And, of course, if you love what you’re doing, you probably don’t care too much about balancing it out with other things that you don’t love as much. Which plays back into the individual nature of it all.

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avatar Financial Samurai

Good point on this on Flexo! If you want to be the best at your occupation, independet or otherwise, there’s not going to be balance at all.

Balance is sought for someone too unbalanced and going overboard.

Cheers, Sam

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avatar savvysavingbytes

Another reason some people spend so much time on their work or their business or sport or talent is that they love it so much and would rather spend time doing the thing they love rather than anything else. They work not so much for the result and achievement as for work itself. Such as a painter who paints not because he’s going to sell a painting for a bundle, but because of the fun and challenge and thrill of creating it.

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avatar Kim at MMI

Hi Flexo- Great article.

I think time is a lot like money. When you use it one place, you can’t use it somewhere else. It’s about making choices based on your own personal values. I think that anyone who spends their time and money doing what is important to them is a world-class achiever!

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avatar Greag

The take-away from this is you can not have it all.

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avatar faithfueledbennetts ♦264 (Nickel)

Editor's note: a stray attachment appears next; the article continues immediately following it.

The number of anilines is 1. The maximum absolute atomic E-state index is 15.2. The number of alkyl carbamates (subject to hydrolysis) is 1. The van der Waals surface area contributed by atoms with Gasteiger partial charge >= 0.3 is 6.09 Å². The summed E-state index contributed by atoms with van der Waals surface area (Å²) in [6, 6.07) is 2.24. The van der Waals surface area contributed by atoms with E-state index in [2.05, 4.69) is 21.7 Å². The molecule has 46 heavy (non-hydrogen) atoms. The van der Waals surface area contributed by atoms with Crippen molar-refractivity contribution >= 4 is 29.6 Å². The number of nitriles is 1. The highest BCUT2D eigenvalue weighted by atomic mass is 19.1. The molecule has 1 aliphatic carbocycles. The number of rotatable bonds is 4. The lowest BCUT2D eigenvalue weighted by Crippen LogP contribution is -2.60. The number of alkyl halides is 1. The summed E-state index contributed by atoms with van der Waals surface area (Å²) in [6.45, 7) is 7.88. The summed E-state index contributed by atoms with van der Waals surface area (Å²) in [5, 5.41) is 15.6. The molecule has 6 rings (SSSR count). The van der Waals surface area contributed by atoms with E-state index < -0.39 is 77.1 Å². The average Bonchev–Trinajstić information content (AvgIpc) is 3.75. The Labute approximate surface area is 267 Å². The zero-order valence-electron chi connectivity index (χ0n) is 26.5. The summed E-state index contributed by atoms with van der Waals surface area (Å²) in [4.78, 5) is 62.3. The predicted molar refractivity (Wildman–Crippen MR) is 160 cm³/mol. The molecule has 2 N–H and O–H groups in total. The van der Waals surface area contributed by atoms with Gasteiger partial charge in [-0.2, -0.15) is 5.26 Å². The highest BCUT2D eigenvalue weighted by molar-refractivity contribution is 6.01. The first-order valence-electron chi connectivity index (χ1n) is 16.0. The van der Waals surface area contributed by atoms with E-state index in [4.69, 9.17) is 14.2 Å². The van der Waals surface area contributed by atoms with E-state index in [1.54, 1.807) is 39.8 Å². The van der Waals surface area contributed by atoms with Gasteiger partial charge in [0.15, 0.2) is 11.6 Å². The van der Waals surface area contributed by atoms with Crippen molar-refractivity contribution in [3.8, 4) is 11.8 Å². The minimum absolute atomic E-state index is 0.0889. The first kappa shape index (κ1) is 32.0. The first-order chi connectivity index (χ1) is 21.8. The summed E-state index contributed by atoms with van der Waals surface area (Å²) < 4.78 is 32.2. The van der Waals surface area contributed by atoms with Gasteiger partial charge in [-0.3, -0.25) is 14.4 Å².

I agree that goals have a lot to do with balance. Yes, as our goals change in life, we may feel the need to sacrifice more, putting our lives off balance temporarily for a better cause. As long as you can keep a clear healthy perspective and keep yourself in check, a little unbalance is ok. If we never experienced the life of overachiever, whether by watching or being one, we may not appreciate the balance in our own lives.

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avatar tigernicole86 ♦55 (Newbie)

I’ll be honest. I don’t have a good work/life balance because of some of the pressure that is put on us to get EVERYTHING done in the 8 hours we have because we’re not allowed overtime and they really don’t like us to take sick time or vacation(not that they can stop me if all I’m going to do is make really good friends with my trash can. For a while when things were really crazy and they had just laid off a lot of people, I would go home thinking, “crap, I never got this done for that person.”